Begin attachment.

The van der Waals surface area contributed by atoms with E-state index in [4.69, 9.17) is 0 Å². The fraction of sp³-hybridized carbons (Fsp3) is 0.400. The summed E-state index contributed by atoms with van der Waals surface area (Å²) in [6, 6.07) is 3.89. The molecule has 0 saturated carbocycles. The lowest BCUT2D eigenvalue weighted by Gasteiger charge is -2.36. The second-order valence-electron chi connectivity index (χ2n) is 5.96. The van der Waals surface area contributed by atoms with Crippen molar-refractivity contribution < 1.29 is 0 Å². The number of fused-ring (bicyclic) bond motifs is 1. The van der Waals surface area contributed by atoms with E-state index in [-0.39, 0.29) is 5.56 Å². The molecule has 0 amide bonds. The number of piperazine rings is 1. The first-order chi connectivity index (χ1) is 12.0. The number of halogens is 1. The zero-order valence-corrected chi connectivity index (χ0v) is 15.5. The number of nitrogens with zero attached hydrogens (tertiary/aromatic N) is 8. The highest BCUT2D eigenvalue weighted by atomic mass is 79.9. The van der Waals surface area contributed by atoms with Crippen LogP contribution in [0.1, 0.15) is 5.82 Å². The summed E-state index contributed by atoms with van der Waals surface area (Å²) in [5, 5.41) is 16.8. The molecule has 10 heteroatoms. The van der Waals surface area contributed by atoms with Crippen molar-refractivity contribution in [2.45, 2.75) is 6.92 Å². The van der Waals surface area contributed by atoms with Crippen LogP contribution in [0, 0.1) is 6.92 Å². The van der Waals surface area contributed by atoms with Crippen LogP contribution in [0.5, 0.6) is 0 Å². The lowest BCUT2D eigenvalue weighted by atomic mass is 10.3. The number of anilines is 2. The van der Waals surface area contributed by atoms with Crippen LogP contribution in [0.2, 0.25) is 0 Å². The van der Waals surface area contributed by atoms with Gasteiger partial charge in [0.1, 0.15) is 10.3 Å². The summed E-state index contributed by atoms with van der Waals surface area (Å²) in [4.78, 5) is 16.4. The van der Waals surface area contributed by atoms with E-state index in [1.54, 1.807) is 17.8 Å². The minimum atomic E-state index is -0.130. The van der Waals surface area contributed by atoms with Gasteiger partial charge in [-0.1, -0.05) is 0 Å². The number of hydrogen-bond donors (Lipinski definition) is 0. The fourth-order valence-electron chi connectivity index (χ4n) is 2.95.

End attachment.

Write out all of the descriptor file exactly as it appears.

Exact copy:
The van der Waals surface area contributed by atoms with E-state index in [4.69, 9.17) is 0 Å². The fraction of sp³-hybridized carbons (Fsp3) is 0.400. The summed E-state index contributed by atoms with van der Waals surface area (Å²) in [6, 6.07) is 3.89. The molecule has 0 saturated carbocycles. The lowest BCUT2D eigenvalue weighted by Gasteiger charge is -2.36. The second-order valence-electron chi connectivity index (χ2n) is 5.96. The van der Waals surface area contributed by atoms with Crippen molar-refractivity contribution < 1.29 is 0 Å². The number of fused-ring (bicyclic) bond motifs is 1. The van der Waals surface area contributed by atoms with E-state index in [-0.39, 0.29) is 5.56 Å². The molecule has 0 amide bonds. The number of piperazine rings is 1. The first-order chi connectivity index (χ1) is 12.0. The number of halogens is 1. The zero-order valence-corrected chi connectivity index (χ0v) is 15.5. The number of nitrogens with zero attached hydrogens (tertiary/aromatic N) is 8. The highest BCUT2D eigenvalue weighted by atomic mass is 79.9. The van der Waals surface area contributed by atoms with Crippen LogP contribution in [0.1, 0.15) is 5.82 Å². The summed E-state index contributed by atoms with van der Waals surface area (Å²) in [5, 5.41) is 16.8. The molecule has 10 heteroatoms. The van der Waals surface area contributed by atoms with Crippen molar-refractivity contribution in [2.45, 2.75) is 6.92 Å². The van der Waals surface area contributed by atoms with Crippen LogP contribution in [0, 0.1) is 6.92 Å². The van der Waals surface area contributed by atoms with Crippen LogP contribution in [0.5, 0.6) is 0 Å². The lowest BCUT2D eigenvalue weighted by atomic mass is 10.3. The number of anilines is 2. The van der Waals surface area contributed by atoms with Crippen LogP contribution in [0.2, 0.25) is 0 Å². The van der Waals surface area contributed by atoms with Gasteiger partial charge in [0.1, 0.15) is 10.3 Å². The summed E-state index contributed by atoms with van der Waals surface area (Å²) in [4.78, 5) is 16.4. The van der Waals surface area contributed by atoms with E-state index in [1.54, 1.807) is 17.8 Å². The minimum atomic E-state index is -0.130. The van der Waals surface area contributed by atoms with Gasteiger partial charge in [-0.1, -0.05) is 0 Å². The number of hydrogen-bond donors (Lipinski definition) is 0. The fourth-order valence-electron chi connectivity index (χ4n) is 2.95.